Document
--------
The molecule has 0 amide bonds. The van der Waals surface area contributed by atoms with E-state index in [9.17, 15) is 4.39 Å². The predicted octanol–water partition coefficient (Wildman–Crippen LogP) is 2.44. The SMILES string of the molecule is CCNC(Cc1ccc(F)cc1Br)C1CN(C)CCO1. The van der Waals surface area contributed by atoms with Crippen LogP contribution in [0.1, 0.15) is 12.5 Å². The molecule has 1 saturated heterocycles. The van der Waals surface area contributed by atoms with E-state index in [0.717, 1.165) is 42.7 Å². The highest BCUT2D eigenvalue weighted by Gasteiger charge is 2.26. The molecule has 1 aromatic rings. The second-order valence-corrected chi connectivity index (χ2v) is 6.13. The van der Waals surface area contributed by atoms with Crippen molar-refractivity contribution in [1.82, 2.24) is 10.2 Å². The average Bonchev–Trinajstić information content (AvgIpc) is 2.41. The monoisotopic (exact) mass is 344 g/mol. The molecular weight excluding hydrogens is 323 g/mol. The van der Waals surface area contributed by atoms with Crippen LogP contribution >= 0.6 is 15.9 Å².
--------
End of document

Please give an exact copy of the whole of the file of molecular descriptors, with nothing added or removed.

The molecule has 0 amide bonds. The van der Waals surface area contributed by atoms with E-state index in [9.17, 15) is 4.39 Å². The predicted octanol–water partition coefficient (Wildman–Crippen LogP) is 2.44. The SMILES string of the molecule is CCNC(Cc1ccc(F)cc1Br)C1CN(C)CCO1. The van der Waals surface area contributed by atoms with Crippen LogP contribution in [0.1, 0.15) is 12.5 Å². The molecule has 1 saturated heterocycles. The van der Waals surface area contributed by atoms with E-state index in [0.717, 1.165) is 42.7 Å². The highest BCUT2D eigenvalue weighted by Gasteiger charge is 2.26. The molecule has 1 aromatic rings. The second-order valence-corrected chi connectivity index (χ2v) is 6.13. The van der Waals surface area contributed by atoms with Crippen molar-refractivity contribution in [1.82, 2.24) is 10.2 Å². The average Bonchev–Trinajstić information content (AvgIpc) is 2.41. The monoisotopic (exact) mass is 344 g/mol. The molecular weight excluding hydrogens is 323 g/mol. The van der Waals surface area contributed by atoms with Crippen LogP contribution >= 0.6 is 15.9 Å².